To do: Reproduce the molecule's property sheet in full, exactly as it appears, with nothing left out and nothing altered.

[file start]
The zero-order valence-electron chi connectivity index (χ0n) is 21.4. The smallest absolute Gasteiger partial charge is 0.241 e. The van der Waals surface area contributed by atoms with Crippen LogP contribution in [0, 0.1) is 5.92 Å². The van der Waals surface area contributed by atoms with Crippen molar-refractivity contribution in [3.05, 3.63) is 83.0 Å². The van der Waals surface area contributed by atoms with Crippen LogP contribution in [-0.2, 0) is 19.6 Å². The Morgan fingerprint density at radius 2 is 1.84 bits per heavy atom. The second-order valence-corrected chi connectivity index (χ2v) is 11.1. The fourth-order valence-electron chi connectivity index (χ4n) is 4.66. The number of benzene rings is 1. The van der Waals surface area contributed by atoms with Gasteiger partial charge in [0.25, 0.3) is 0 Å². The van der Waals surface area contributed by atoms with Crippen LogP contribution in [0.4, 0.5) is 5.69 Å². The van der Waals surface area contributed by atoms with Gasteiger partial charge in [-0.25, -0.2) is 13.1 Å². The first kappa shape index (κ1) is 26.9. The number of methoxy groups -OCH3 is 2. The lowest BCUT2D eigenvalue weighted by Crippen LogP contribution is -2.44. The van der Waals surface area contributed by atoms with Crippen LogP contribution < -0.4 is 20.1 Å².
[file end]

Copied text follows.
The zero-order valence-electron chi connectivity index (χ0n) is 21.4. The smallest absolute Gasteiger partial charge is 0.241 e. The van der Waals surface area contributed by atoms with Crippen LogP contribution in [0, 0.1) is 5.92 Å². The van der Waals surface area contributed by atoms with Crippen molar-refractivity contribution in [3.05, 3.63) is 83.0 Å². The van der Waals surface area contributed by atoms with Crippen LogP contribution in [-0.2, 0) is 19.6 Å². The Morgan fingerprint density at radius 2 is 1.84 bits per heavy atom. The second-order valence-corrected chi connectivity index (χ2v) is 11.1. The fourth-order valence-electron chi connectivity index (χ4n) is 4.66. The number of benzene rings is 1. The van der Waals surface area contributed by atoms with Gasteiger partial charge in [0.25, 0.3) is 0 Å². The van der Waals surface area contributed by atoms with Crippen LogP contribution in [0.4, 0.5) is 5.69 Å². The van der Waals surface area contributed by atoms with Gasteiger partial charge in [-0.25, -0.2) is 13.1 Å². The first kappa shape index (κ1) is 26.9. The number of methoxy groups -OCH3 is 2. The lowest BCUT2D eigenvalue weighted by Crippen LogP contribution is -2.44. The van der Waals surface area contributed by atoms with Crippen LogP contribution < -0.4 is 20.1 Å².